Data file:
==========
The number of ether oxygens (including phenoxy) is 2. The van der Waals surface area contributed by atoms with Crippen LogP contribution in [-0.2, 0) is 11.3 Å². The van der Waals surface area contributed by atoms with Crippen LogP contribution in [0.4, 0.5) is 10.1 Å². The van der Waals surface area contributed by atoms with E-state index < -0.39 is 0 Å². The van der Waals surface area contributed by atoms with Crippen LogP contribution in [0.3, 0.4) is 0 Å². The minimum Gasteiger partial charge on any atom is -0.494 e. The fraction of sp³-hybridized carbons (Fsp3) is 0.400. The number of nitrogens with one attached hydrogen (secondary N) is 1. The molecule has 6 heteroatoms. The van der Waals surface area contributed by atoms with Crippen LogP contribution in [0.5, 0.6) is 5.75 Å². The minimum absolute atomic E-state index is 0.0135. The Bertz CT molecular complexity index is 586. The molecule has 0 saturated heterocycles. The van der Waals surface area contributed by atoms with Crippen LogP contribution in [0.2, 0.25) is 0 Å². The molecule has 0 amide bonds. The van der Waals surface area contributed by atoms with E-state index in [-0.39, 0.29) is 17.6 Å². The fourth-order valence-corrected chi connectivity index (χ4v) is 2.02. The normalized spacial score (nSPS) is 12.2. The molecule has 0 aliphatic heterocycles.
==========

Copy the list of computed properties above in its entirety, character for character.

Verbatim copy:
The number of ether oxygens (including phenoxy) is 2. The van der Waals surface area contributed by atoms with Crippen LogP contribution in [-0.2, 0) is 11.3 Å². The van der Waals surface area contributed by atoms with Crippen LogP contribution in [0.4, 0.5) is 10.1 Å². The van der Waals surface area contributed by atoms with E-state index < -0.39 is 0 Å². The van der Waals surface area contributed by atoms with Crippen LogP contribution in [0.3, 0.4) is 0 Å². The minimum Gasteiger partial charge on any atom is -0.494 e. The fraction of sp³-hybridized carbons (Fsp3) is 0.400. The number of nitrogens with one attached hydrogen (secondary N) is 1. The molecule has 6 heteroatoms. The van der Waals surface area contributed by atoms with Crippen LogP contribution in [0.5, 0.6) is 5.75 Å². The minimum absolute atomic E-state index is 0.0135. The Bertz CT molecular complexity index is 586. The molecule has 0 saturated heterocycles. The van der Waals surface area contributed by atoms with Crippen LogP contribution in [0.2, 0.25) is 0 Å². The molecule has 0 amide bonds. The van der Waals surface area contributed by atoms with E-state index in [-0.39, 0.29) is 17.6 Å². The fourth-order valence-corrected chi connectivity index (χ4v) is 2.02. The normalized spacial score (nSPS) is 12.2. The molecule has 0 aliphatic heterocycles.